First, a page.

Environment News

Monday, July 28, 2014 - 10:52

Many studies have shown the potential for global climate change to cut food supplies. But these studies have, for the most part, ignored the interactions between increasing temperature and air pollution — specifically ozone pollution, which is known to damage crops.

 

Wednesday, July 23, 2014 - 13:12

New research from North Carolina State University shows that urban “heat islands” are slowly killing red maples in the southeastern United States. One factor is that researchers have found warmer temperatures increase the number of young produced by the gloomy scale insect – a significant tree pest – by 300 percent, which in turn leads to 200 times more adult gloomy scales on urban trees.

 

Wednesday, July 9, 2014 - 05:36

The future health of the world’s coral reefs and the animals that depend on them relies in part on the ability of one tiny symbiotic sea creature to get fat—and to be flexible about the type of algae it cooperates with. In the first study of its kind, scientists at The Ohio State University discovered that corals—tiny reef-forming animals that live symbiotically with algae—are better able to recover from yearly bouts of heat stress, called “bleaching,” when they keep large energy reserves—mostly as fat—socked away in their cells.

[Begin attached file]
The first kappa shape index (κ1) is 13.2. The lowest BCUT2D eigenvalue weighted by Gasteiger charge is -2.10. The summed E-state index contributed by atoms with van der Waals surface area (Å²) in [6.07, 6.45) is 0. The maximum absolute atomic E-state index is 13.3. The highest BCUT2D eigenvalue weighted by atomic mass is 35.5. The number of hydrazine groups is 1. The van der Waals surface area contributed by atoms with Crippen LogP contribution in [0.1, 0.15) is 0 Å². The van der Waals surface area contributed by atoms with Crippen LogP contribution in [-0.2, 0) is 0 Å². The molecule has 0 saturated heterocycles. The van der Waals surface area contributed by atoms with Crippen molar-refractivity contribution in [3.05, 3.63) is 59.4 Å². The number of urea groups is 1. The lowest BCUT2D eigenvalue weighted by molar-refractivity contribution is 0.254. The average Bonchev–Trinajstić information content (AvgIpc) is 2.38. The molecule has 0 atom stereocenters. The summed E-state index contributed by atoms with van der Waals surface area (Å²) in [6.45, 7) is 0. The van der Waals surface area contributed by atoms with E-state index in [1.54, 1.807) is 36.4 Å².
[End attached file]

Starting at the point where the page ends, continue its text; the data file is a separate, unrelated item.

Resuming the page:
Friday, June 27, 2014 - 20:47

New research has revealed the causes and warning signs of rare tsunami earthquakes, which may lead to improved detection measures.Tsunami earthquakes happen at relatively shallow depths in the ocean and are small in terms of their magnitude. However, they create very large tsunamis, with some earthquakes that only measure 5.6 on the Richter scale generating waves that reach up to ten metres when they hit the shore. 

Tuesday, June 17, 2014 - 20:24

It is likely that most of the large impact craters on Earth have already been discovered and that others have been erased, according to a new calculation by a pair of Purdue University graduate students.

Tuesday, June 17, 2014 - 20:12

The Antarctic shore is a place of huge contrasts, as quiet, dark, and frozen winters give way to bright, clear waters, thick with algae and peppered with drifting icebergs in summer. But as the planet has warmed in the last two decades, massive losses of sea ice in winter have left icebergs free to roam for most of the year. As a result, say researchers reporting in the Cell Press journal Current Biology on June 16, boulders on the shallow seabed—once encrusted with a rich assemblage of species in intense competition for limited space—now mostly support a single species. The climate-linked increase in iceberg activity has left all other species so rare as to be almost irrelevant.